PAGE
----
The Seattle Seahawks hope to carry over their top-ranked defense from a year ago.
NFL defenses are intimidating.
At least, they should be.
After Week 1, a substantial number of defenses lived up to expectations whereas a number of traditionally solid defenses fell by the wayside.
When casual fans think of dominant defenses, they might recall the defensive units of teams like the Baltimore Ravens or the Pittsburgh Steelers. Yet, times have changed.
Now, a number of other teams have emerged as the vanguard of tough defenses within the NFL. Many of these were showcased in Week 1 and have earned the accolade of being touted as top tier.
Contained herein are the 10 most intimidating defenses heading into Week 2.
The criteria for this list includes a number of various aspects. For starters, a defensive unit must have limited their Week 1 opponent to less than 400 yards. In addition, the defense had to generate at least two turnovers and limit their opponent to less than 25 points.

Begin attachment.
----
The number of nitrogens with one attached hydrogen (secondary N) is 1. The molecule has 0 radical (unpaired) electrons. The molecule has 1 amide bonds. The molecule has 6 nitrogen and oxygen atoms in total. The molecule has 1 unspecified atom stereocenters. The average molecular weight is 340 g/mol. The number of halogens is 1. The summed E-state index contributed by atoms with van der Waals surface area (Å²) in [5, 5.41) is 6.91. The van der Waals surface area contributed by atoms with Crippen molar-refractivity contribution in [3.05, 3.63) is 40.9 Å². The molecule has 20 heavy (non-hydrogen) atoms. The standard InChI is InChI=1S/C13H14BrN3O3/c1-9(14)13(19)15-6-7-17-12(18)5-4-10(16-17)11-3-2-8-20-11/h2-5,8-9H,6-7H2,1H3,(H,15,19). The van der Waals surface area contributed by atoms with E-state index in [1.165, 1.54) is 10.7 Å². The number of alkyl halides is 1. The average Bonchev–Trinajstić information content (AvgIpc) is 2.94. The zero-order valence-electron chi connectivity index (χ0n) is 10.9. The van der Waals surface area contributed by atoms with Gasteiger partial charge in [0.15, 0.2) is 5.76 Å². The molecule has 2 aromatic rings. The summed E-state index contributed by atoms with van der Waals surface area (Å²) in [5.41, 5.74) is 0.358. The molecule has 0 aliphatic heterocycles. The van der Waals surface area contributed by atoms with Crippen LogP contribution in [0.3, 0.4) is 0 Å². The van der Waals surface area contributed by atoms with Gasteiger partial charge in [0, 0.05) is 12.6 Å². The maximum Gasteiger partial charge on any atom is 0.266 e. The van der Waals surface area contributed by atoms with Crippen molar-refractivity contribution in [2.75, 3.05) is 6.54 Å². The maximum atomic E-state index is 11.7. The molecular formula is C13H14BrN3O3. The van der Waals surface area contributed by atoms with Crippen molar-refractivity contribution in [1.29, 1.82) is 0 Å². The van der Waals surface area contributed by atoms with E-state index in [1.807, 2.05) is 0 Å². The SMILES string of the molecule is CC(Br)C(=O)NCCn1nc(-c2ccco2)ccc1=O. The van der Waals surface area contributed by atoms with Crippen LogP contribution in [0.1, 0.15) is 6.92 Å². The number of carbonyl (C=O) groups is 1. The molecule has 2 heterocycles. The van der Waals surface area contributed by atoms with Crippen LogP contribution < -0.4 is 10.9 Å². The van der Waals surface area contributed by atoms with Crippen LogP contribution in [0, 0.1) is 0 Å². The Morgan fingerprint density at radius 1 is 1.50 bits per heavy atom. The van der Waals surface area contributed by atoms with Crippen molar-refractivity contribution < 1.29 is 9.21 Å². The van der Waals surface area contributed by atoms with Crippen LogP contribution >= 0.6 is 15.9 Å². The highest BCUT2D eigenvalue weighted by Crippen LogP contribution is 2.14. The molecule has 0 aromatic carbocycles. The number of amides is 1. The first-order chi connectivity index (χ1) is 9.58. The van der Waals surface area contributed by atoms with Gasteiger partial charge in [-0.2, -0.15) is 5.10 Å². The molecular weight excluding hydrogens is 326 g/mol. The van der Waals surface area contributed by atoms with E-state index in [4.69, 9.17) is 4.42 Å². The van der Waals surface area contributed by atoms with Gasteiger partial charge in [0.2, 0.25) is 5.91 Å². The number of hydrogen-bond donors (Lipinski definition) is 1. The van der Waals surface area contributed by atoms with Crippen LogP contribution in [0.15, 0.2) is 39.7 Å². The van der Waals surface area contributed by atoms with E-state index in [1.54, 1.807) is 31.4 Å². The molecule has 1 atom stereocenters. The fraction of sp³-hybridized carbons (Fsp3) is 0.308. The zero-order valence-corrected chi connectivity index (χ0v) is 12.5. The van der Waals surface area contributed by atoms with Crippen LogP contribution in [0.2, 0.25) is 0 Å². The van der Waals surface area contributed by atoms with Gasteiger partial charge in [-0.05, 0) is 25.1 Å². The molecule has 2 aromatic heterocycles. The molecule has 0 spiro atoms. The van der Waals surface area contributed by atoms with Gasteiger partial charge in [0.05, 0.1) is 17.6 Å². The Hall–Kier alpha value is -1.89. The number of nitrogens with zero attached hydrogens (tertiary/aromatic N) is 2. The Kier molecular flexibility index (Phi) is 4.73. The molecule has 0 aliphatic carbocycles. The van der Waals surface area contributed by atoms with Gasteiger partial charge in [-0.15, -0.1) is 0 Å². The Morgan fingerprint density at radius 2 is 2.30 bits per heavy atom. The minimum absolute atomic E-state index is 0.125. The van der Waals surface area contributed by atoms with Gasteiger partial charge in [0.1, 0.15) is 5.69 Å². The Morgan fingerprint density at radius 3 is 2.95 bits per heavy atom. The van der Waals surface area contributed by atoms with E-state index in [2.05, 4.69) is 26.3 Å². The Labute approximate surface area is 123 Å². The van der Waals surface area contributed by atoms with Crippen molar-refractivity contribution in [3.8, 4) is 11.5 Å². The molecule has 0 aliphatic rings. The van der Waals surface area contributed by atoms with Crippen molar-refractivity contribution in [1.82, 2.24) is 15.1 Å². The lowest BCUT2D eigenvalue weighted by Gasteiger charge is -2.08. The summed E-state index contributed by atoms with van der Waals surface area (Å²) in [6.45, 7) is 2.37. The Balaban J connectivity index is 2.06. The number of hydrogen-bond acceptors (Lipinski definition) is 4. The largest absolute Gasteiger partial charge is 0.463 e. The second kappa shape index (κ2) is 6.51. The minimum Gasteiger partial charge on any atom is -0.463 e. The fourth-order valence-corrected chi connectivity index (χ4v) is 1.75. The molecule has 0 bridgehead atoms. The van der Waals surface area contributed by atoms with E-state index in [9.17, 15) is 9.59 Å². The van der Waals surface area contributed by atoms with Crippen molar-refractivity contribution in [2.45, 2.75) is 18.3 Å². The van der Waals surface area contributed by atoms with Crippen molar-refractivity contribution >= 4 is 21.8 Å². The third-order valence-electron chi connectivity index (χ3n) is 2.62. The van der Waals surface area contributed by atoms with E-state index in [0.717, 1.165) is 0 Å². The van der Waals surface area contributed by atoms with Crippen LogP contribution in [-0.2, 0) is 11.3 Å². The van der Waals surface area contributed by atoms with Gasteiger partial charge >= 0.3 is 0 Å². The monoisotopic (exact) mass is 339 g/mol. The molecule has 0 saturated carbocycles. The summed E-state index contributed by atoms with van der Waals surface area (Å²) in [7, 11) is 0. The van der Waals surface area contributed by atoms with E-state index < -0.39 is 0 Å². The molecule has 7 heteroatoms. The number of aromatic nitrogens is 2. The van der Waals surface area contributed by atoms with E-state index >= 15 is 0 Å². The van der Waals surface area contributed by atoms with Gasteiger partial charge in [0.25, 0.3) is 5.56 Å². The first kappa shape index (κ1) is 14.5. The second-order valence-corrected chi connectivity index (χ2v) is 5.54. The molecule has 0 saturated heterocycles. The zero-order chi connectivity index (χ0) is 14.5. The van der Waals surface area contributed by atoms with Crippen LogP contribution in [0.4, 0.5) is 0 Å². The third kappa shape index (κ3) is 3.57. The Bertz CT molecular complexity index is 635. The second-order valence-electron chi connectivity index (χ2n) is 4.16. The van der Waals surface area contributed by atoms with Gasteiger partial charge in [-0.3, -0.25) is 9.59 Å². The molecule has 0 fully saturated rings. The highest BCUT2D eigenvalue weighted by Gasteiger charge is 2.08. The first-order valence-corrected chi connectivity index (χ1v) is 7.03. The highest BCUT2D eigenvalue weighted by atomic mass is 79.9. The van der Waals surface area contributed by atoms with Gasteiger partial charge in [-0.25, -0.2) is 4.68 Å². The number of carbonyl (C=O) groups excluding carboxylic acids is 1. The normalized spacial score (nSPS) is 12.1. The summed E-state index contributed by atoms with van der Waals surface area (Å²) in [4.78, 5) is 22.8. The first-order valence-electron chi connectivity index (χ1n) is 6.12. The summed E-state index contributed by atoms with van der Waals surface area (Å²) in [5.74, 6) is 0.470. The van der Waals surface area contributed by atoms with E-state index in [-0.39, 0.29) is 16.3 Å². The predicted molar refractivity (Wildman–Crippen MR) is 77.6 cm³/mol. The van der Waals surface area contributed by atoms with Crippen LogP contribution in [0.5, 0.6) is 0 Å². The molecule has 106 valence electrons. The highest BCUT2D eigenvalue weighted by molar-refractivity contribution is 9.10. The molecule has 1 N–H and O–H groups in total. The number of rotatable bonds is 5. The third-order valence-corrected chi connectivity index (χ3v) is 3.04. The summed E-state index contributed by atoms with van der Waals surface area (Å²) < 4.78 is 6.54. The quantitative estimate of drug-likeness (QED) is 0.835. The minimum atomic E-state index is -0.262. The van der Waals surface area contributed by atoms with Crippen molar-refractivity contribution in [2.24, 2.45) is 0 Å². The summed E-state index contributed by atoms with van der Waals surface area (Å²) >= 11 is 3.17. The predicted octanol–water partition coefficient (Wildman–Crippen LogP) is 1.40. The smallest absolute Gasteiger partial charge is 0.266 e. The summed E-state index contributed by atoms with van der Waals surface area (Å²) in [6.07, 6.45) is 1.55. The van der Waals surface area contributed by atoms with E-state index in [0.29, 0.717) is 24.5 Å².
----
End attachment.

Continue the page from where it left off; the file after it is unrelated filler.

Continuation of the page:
Consideration is also given to defenses with a number of "intimidating" key players. Sacks and tackles for a loss also factor into the equation.
Also considered is the opponent each defense faced in Week 1. Some defensive units matched up against high-flying offenses that are going to put up yards and points regardless of what team they face. A respectable game against a worthy offense has to be taken into account.
As mentioned, it is tough to compile a truly accurate list after only one week, yet the facts and statistics are there. Though fans and analysts can predict which defenses are going to be good in 2013, one week gives us little indication as to whether or not those predictions stand correct.
And so, let us take a look at the 10 most intimidating defenses heading into Week 2 of the 2013 NFL season.
49ers linebacker Aldon Smith will be a playmaker to watch in 2013.
There are some defenses that should be on this list.
Yet because of the previously-mentioned criteria, they do not find themselves on this list.
Still, many of these defenses are worth examining and cannot be forgotten. Additionally, some of these defenses should—and probably will—work their way onto the list of "most intimidating" as the regular season progresses.